Legal office: Debt collectors and you
November 1, 2012
FORT RUCKER, Ala. (November 1, 2012) -- So, you're behind on some bills. You had a run of bad luck, but you're trying to get back on your feet. Suddenly, your phone starts ringing like the geyser, Old Faithful, every hour on the hour from 8 a.m. until 9 p.m. -- it's the debt collectors calling!
So, what should you do?
First, you need to understand what the Federal Trade Commission is and what it does. The FTC is the nation's consumer protection agency. Among other things, the FTC enforces the Fair Debt Collection Practices Act. This act prohibits debt collectors from being abusive, deceptive and unfair.
Next, you need to understand who is a debt collector. Well, it's the guy that keeps calling your house every hour on the hour, right? Under the FDCPA, someone who regularly collects debts owed to others is a debt collector. That means agencies, lawyers and companies who try collecting debts owed are debt collectors.
So, now you're sure the person calling you is a debt collector. You have choices. One option is to talk to the collector and try to reach an agreement. If the debt collector has his facts wrong, you might want to explain your side of the story. Maybe you aren't responsible for the debt and you want the collector to understand why you're not responsible. Should your conversation "go south" with the debt collector, then maybe it's time to send a letter ordering the collector to stop contacting you.
When you send a letter ordering the debt collector to stop calling you, make sure to keep a copy of the letter. Also, send the original letter by certified mail with return receipt. That way you can prove the debt collector received the letter.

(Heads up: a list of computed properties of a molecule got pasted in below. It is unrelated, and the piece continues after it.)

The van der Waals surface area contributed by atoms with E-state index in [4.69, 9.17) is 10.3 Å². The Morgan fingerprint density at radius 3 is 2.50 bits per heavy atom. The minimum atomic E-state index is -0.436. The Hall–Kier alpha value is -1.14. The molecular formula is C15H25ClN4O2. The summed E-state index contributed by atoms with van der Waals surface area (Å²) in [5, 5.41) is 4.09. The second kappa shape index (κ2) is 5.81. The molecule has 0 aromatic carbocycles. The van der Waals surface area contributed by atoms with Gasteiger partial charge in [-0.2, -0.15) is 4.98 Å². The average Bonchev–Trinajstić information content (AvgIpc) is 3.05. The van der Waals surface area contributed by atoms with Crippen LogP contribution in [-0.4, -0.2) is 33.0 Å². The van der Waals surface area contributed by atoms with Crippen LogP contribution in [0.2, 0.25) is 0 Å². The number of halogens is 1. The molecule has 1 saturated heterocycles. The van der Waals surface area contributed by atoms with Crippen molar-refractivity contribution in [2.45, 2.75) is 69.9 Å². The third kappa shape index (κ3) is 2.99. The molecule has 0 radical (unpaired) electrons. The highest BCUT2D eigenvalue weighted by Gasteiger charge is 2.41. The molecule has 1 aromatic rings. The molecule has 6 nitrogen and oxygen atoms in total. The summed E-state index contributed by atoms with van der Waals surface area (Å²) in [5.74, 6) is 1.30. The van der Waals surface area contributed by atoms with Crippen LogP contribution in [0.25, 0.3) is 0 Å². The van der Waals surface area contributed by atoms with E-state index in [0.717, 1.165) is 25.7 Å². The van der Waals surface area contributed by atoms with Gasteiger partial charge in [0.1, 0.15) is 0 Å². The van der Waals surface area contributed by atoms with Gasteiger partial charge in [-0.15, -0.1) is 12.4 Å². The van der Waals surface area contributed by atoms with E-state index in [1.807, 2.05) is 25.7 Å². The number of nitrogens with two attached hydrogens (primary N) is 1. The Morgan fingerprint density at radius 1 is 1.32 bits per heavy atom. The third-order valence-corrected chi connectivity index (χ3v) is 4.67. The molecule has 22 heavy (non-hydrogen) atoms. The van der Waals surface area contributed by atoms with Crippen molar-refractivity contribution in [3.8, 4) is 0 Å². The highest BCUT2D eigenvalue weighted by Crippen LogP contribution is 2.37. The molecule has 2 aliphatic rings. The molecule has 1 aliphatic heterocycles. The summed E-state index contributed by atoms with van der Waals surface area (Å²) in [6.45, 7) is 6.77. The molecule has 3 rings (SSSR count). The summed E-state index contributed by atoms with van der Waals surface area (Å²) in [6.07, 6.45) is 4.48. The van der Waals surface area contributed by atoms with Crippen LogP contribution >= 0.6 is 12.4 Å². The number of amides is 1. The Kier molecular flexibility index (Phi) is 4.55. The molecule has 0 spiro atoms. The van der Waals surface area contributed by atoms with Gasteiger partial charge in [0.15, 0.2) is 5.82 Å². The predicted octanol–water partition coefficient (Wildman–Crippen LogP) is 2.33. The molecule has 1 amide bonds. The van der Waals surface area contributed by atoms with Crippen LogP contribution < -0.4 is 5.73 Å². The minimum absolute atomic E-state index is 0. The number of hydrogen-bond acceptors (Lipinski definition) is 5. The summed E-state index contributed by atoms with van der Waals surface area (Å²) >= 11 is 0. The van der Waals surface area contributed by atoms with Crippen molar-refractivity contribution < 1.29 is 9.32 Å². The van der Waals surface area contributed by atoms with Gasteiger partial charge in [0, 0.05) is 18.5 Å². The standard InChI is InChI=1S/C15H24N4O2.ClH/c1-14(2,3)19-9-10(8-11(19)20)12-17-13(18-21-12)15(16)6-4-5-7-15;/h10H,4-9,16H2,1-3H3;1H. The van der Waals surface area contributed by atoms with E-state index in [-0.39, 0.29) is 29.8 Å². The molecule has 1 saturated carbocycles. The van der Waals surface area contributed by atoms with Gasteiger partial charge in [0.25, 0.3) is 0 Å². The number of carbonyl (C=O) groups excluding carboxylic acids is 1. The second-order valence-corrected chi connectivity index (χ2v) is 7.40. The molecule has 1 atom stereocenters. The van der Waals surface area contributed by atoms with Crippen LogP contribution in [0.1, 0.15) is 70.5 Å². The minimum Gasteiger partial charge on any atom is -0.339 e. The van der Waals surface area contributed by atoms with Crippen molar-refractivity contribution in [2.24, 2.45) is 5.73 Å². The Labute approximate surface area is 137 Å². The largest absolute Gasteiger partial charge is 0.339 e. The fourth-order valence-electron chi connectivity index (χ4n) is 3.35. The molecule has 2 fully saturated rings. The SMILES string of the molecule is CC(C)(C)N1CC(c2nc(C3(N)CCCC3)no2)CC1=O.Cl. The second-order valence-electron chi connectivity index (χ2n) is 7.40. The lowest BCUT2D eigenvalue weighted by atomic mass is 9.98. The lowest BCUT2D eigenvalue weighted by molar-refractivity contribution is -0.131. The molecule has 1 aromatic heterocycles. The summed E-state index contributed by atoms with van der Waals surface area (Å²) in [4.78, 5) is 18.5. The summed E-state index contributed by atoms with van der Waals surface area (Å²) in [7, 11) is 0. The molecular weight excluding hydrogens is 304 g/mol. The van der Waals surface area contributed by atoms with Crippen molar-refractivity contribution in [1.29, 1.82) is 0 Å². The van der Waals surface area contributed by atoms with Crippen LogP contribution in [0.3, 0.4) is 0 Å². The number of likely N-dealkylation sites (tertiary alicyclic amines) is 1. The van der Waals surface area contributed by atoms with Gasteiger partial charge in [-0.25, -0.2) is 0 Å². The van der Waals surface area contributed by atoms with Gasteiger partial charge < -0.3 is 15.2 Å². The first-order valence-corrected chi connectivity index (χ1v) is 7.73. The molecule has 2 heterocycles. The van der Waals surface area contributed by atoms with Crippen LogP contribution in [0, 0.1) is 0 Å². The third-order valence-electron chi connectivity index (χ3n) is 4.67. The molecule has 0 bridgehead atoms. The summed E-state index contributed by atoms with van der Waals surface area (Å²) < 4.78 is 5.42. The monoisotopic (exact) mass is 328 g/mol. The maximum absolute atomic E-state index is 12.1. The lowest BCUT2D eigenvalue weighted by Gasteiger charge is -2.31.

The debt collector may still contact you to inform you that they are taking a specific action, such as a lawsuit. The letter will stop the phone calls and hassle, but the debt collector may still sue you in court for money you owe.
Some people wonder if debt collectors can call Family, friends and coworkers. The collectors may only contact other people, generally just once, and that is solely for the purpose of finding out your address and telephone number. They should not share information about your alleged debt with anyone besides you.
It's also important to know that debt collectors are prohibited from threatening violence or harm, using profane language, falsely claiming that you have committed a crime, threatening you with arrest, depositing a post-dated check early and sending you anything that looks like an official court document if it really isn't a court document.
If the debt collector is inappropriate when contacting you or people you know, make a report to the Federal Trade Commission (www.ftc.gov) and to your state attorney general's office (www.naag.org).
Finally, always feel free to come over to our office in Bldg. 5700 on the third floor and talk with one of the legal assistance attorneys. We're here to help you.